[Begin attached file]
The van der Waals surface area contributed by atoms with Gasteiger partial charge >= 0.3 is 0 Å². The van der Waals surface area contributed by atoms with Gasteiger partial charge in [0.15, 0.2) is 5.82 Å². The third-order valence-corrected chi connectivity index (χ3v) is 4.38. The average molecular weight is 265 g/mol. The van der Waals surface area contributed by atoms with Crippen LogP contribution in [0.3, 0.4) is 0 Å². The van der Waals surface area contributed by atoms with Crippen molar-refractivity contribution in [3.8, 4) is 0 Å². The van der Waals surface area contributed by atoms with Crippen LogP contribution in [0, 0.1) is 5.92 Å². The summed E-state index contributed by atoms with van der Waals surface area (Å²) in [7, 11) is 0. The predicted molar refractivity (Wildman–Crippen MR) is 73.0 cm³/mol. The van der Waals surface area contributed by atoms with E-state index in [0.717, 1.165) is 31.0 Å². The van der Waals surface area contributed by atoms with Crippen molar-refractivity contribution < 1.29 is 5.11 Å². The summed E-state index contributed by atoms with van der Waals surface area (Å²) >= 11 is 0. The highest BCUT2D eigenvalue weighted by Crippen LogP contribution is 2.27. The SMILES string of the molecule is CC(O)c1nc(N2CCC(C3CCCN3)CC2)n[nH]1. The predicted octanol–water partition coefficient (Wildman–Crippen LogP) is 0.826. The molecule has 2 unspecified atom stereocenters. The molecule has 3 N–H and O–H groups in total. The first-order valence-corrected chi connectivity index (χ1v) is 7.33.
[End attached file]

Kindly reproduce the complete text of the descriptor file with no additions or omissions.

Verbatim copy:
The van der Waals surface area contributed by atoms with Gasteiger partial charge >= 0.3 is 0 Å². The van der Waals surface area contributed by atoms with Gasteiger partial charge in [0.15, 0.2) is 5.82 Å². The third-order valence-corrected chi connectivity index (χ3v) is 4.38. The average molecular weight is 265 g/mol. The van der Waals surface area contributed by atoms with Crippen LogP contribution in [0.3, 0.4) is 0 Å². The van der Waals surface area contributed by atoms with Crippen molar-refractivity contribution in [3.8, 4) is 0 Å². The van der Waals surface area contributed by atoms with Crippen LogP contribution in [0, 0.1) is 5.92 Å². The summed E-state index contributed by atoms with van der Waals surface area (Å²) in [7, 11) is 0. The predicted molar refractivity (Wildman–Crippen MR) is 73.0 cm³/mol. The van der Waals surface area contributed by atoms with E-state index in [0.717, 1.165) is 31.0 Å². The van der Waals surface area contributed by atoms with Crippen molar-refractivity contribution < 1.29 is 5.11 Å². The summed E-state index contributed by atoms with van der Waals surface area (Å²) >= 11 is 0. The highest BCUT2D eigenvalue weighted by Crippen LogP contribution is 2.27. The SMILES string of the molecule is CC(O)c1nc(N2CCC(C3CCCN3)CC2)n[nH]1. The predicted octanol–water partition coefficient (Wildman–Crippen LogP) is 0.826. The molecule has 2 unspecified atom stereocenters. The molecule has 3 N–H and O–H groups in total. The first-order valence-corrected chi connectivity index (χ1v) is 7.33.